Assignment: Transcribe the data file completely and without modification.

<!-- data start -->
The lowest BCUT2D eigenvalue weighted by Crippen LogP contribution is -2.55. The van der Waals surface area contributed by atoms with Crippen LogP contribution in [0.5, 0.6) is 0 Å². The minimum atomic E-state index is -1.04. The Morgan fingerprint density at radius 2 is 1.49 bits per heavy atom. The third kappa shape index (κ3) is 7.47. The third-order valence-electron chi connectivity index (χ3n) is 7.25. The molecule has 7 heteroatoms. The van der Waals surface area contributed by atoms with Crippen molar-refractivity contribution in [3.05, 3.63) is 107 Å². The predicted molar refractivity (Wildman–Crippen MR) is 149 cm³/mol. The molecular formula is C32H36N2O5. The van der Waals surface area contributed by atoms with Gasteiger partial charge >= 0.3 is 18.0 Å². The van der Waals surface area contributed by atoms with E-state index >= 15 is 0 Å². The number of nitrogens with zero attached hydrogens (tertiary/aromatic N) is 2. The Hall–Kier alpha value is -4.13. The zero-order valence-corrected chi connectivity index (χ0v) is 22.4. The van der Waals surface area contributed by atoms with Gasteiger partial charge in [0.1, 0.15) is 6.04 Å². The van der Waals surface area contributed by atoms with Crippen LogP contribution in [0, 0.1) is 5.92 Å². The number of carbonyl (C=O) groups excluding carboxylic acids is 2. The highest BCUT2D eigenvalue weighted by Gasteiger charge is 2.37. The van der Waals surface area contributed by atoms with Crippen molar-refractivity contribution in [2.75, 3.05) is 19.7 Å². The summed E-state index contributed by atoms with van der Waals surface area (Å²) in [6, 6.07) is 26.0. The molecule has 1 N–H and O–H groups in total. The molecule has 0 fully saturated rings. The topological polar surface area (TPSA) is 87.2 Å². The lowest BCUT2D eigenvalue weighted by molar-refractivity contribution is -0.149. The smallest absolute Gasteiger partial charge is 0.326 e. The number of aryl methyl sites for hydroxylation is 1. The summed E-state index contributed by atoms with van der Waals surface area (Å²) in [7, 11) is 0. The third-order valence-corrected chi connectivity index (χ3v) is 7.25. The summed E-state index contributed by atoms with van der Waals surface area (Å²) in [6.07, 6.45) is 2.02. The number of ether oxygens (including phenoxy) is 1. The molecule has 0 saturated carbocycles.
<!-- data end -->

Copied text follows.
The lowest BCUT2D eigenvalue weighted by Crippen LogP contribution is -2.55. The van der Waals surface area contributed by atoms with Crippen LogP contribution in [0.5, 0.6) is 0 Å². The minimum atomic E-state index is -1.04. The Morgan fingerprint density at radius 2 is 1.49 bits per heavy atom. The third kappa shape index (κ3) is 7.47. The third-order valence-electron chi connectivity index (χ3n) is 7.25. The molecule has 7 heteroatoms. The van der Waals surface area contributed by atoms with Crippen molar-refractivity contribution in [3.05, 3.63) is 107 Å². The predicted molar refractivity (Wildman–Crippen MR) is 149 cm³/mol. The molecular formula is C32H36N2O5. The van der Waals surface area contributed by atoms with Gasteiger partial charge >= 0.3 is 18.0 Å². The van der Waals surface area contributed by atoms with E-state index >= 15 is 0 Å². The number of nitrogens with zero attached hydrogens (tertiary/aromatic N) is 2. The Hall–Kier alpha value is -4.13. The zero-order valence-corrected chi connectivity index (χ0v) is 22.4. The van der Waals surface area contributed by atoms with Gasteiger partial charge in [0.1, 0.15) is 6.04 Å². The van der Waals surface area contributed by atoms with Crippen LogP contribution in [0, 0.1) is 5.92 Å². The number of carbonyl (C=O) groups excluding carboxylic acids is 2. The highest BCUT2D eigenvalue weighted by Gasteiger charge is 2.37. The van der Waals surface area contributed by atoms with Crippen molar-refractivity contribution in [2.75, 3.05) is 19.7 Å². The summed E-state index contributed by atoms with van der Waals surface area (Å²) in [6, 6.07) is 26.0. The molecule has 1 N–H and O–H groups in total. The molecule has 0 fully saturated rings. The topological polar surface area (TPSA) is 87.2 Å². The lowest BCUT2D eigenvalue weighted by molar-refractivity contribution is -0.149. The smallest absolute Gasteiger partial charge is 0.326 e. The number of aryl methyl sites for hydroxylation is 1. The summed E-state index contributed by atoms with van der Waals surface area (Å²) in [7, 11) is 0. The third-order valence-corrected chi connectivity index (χ3v) is 7.25. The summed E-state index contributed by atoms with van der Waals surface area (Å²) in [6.07, 6.45) is 2.02. The number of ether oxygens (including phenoxy) is 1. The molecule has 0 saturated carbocycles.